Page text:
You’re Invited to a Party: Character Analysis & To Kill a Mockingbird

You are cordially invited to tea with Aunt Alexandra!

These past two months my students have been reading Harper Lee’s To Kill a Mockingbird.  To help students understand the different experiences and perspectives of all characters involved, there needed to be some sort of activity that would allow my students to “walk in another person’s shoes,” as Atticus Finch told his daughter Scout in the beginning of the novel.  

Throughout the novel the reader only hears Scout’s voice.  However, after the traumatic occurrences that the Maycomb community experienced, it was important that the community members come together to share their own points of view.  After all, so many people have so many different sides of the story to tell.  So, on this VERY rare occasion, students had the opportunity to dine and delight with ALL of the Maycomb citizens. Yes, my students became the characters and community members in To Kill a Mockingbird to gain a deeper understanding of each and every character in the novel.

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To prepare for this activity, students chose a character to get to know especially well.  Students were to BECOME this character in style, demeanor, dress, speech, ideas, and point of view. 

This required some close rereading of the text. Students were asked to search throughout the book and find five different quotes that highlight different aspects of their character.

Then, students wrote a diary entry explaining information about themselves: occupation, something about family or personal life, accomplishments or achievements, what the character is known for, and how the character feels about the trial. Students were asked to explain how the trial affected the character personally, indirectly and directly. In addition, students answered the following questions:

What do you want to see happen in your town now? 

What message/lesson do you feel people have learned, if any? 

Do you predict changes or status quo? Explain.

Before the actual tea party, students were asked to prepare a series of questions they would want to ask other characters in the novel.  If given the chance to talk one on one with these people, what would that character like to know?  Students were to come up with at least 10 questions to ask, and write them on a notecard and bring the notecard to the tea party.

The day of the tea party students were to come in a realistic costume and with a prop the character would bring along. Students also  prepares an authentic Southern dish or drink for this social hour.  

TEA PARTY ETIQUETTE:

  1. You should ONLY HAVE ONE-ON-ONE CONVERSATIONS!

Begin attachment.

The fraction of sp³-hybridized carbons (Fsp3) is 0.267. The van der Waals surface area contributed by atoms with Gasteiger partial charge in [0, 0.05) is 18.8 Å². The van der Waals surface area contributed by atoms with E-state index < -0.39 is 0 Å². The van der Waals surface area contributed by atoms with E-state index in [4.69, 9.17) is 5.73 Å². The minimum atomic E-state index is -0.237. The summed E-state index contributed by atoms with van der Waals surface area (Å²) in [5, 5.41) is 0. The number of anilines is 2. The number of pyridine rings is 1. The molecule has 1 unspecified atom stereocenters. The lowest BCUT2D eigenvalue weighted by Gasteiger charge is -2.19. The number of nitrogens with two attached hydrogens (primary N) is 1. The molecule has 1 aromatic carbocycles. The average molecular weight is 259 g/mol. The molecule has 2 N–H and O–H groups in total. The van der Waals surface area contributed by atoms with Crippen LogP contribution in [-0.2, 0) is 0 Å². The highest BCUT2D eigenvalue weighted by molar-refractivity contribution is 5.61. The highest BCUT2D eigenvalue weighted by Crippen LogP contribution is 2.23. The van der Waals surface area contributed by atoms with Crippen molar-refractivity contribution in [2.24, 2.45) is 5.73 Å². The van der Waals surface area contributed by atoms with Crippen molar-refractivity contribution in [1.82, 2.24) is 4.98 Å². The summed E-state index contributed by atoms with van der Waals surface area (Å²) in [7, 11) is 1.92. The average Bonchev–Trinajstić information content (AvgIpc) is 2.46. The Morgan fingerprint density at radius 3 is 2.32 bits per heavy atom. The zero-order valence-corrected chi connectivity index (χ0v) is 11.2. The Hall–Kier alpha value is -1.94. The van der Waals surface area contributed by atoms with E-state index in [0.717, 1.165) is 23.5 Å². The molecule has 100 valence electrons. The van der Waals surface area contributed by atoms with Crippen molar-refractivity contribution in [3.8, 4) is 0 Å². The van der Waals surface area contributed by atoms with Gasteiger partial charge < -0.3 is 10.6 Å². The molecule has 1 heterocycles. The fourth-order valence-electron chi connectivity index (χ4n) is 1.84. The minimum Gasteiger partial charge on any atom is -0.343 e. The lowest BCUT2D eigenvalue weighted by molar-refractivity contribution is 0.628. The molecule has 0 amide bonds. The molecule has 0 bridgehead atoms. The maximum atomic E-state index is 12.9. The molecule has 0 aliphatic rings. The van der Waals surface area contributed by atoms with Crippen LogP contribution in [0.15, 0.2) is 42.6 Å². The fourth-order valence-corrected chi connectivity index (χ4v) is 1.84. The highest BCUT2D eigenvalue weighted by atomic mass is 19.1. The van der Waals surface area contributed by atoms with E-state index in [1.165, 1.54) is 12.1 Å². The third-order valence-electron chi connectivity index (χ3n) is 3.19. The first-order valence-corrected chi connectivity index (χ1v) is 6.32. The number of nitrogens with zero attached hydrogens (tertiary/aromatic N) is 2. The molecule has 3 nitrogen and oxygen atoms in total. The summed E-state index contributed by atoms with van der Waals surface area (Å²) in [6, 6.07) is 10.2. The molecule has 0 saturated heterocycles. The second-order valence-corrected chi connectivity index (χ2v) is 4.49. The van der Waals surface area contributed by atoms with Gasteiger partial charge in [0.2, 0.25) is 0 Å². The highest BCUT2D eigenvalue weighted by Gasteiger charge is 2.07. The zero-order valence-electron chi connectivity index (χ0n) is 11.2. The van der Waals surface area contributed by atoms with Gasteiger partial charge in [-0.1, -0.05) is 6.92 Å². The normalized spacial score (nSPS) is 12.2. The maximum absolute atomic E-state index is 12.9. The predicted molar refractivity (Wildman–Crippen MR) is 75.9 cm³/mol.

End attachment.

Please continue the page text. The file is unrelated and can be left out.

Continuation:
2. When Aunty says “Mingle” you should shift to speak to another person at the tea.  Your goal is to meet as many people as possible.
  3. You must ALWAYS stay in character.
  4. Keep in mind basic Southern rules of politeness; even mortal ENEMIES wouldn’t make a big scene at the Finch home.

This activity was originally shared with me by a colleague and I have adapted some of it for my students.  He first found this idea online. 

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2 thoughts on “You’re Invited to a Party: Character Analysis & To Kill a Mockingbird

  1. What a fantastic idea. I teach TKAM to my freshmen, but save it for toward the end of the year. This would certainly be an event to look forward to, a reason to engage with the characters. Sounds like you had them choose their characters after reading or near the end of the novel. I think, in order to keep mine engaged, I may have them choose mid-way. Do you have other suggestions for making this work well?

    • I handed out the assignment at the beginning of the trail and students had more than two weeks to collect evidence about their character. The Tea Party event was held after we finished the book. Depending on who you students are, you might want to create a graphic organizer to help students scaffold the information about their character; this is something that I might do next year to help those students who have minor characters. The graphic organizer can contain a column for finding the quotes the character said or are said about them, another column that allows students to draft ideas what the quotes reveal about the character, and the last column for synthesis (the “so what?”). My students really enjoyed the activity as a whole and I would recommend any teacher offer an activity like this to tap into higher order thinking skills and multiple intelligences in their classroom.

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